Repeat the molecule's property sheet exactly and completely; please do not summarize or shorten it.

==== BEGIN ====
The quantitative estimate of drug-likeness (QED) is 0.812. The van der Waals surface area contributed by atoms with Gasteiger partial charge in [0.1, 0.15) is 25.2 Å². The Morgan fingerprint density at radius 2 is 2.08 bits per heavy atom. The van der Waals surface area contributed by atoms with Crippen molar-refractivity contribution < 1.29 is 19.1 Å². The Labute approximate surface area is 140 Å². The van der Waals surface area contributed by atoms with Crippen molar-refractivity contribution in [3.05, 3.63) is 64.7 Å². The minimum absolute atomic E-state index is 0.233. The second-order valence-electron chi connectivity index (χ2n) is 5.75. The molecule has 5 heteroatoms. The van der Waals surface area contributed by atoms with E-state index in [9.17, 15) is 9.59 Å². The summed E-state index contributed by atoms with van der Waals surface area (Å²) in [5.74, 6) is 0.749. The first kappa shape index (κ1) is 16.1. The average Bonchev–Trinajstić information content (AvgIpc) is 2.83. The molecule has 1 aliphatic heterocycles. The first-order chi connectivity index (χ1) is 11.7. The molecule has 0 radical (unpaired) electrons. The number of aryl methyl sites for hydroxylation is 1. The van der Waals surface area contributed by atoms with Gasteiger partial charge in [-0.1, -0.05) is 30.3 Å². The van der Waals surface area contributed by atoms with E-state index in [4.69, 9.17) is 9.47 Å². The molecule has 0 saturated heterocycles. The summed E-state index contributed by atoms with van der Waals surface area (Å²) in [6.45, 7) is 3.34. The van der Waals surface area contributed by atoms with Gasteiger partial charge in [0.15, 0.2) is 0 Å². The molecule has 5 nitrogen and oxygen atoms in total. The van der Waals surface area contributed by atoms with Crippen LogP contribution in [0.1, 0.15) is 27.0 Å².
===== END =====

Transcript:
The quantitative estimate of drug-likeness (QED) is 0.812. The van der Waals surface area contributed by atoms with Gasteiger partial charge in [0.1, 0.15) is 25.2 Å². The Morgan fingerprint density at radius 2 is 2.08 bits per heavy atom. The van der Waals surface area contributed by atoms with Crippen molar-refractivity contribution < 1.29 is 19.1 Å². The Labute approximate surface area is 140 Å². The van der Waals surface area contributed by atoms with Crippen molar-refractivity contribution in [3.05, 3.63) is 64.7 Å². The minimum absolute atomic E-state index is 0.233. The second-order valence-electron chi connectivity index (χ2n) is 5.75. The molecule has 5 heteroatoms. The van der Waals surface area contributed by atoms with E-state index in [9.17, 15) is 9.59 Å². The summed E-state index contributed by atoms with van der Waals surface area (Å²) in [5.74, 6) is 0.749. The first kappa shape index (κ1) is 16.1. The average Bonchev–Trinajstić information content (AvgIpc) is 2.83. The molecule has 1 aliphatic heterocycles. The first-order chi connectivity index (χ1) is 11.7. The molecule has 0 radical (unpaired) electrons. The number of aryl methyl sites for hydroxylation is 1. The van der Waals surface area contributed by atoms with Gasteiger partial charge in [-0.1, -0.05) is 30.3 Å². The van der Waals surface area contributed by atoms with E-state index in [4.69, 9.17) is 9.47 Å². The molecule has 0 saturated heterocycles. The summed E-state index contributed by atoms with van der Waals surface area (Å²) in [6.45, 7) is 3.34. The van der Waals surface area contributed by atoms with Gasteiger partial charge in [0.15, 0.2) is 0 Å². The molecule has 5 nitrogen and oxygen atoms in total. The van der Waals surface area contributed by atoms with Crippen LogP contribution in [0.1, 0.15) is 27.0 Å².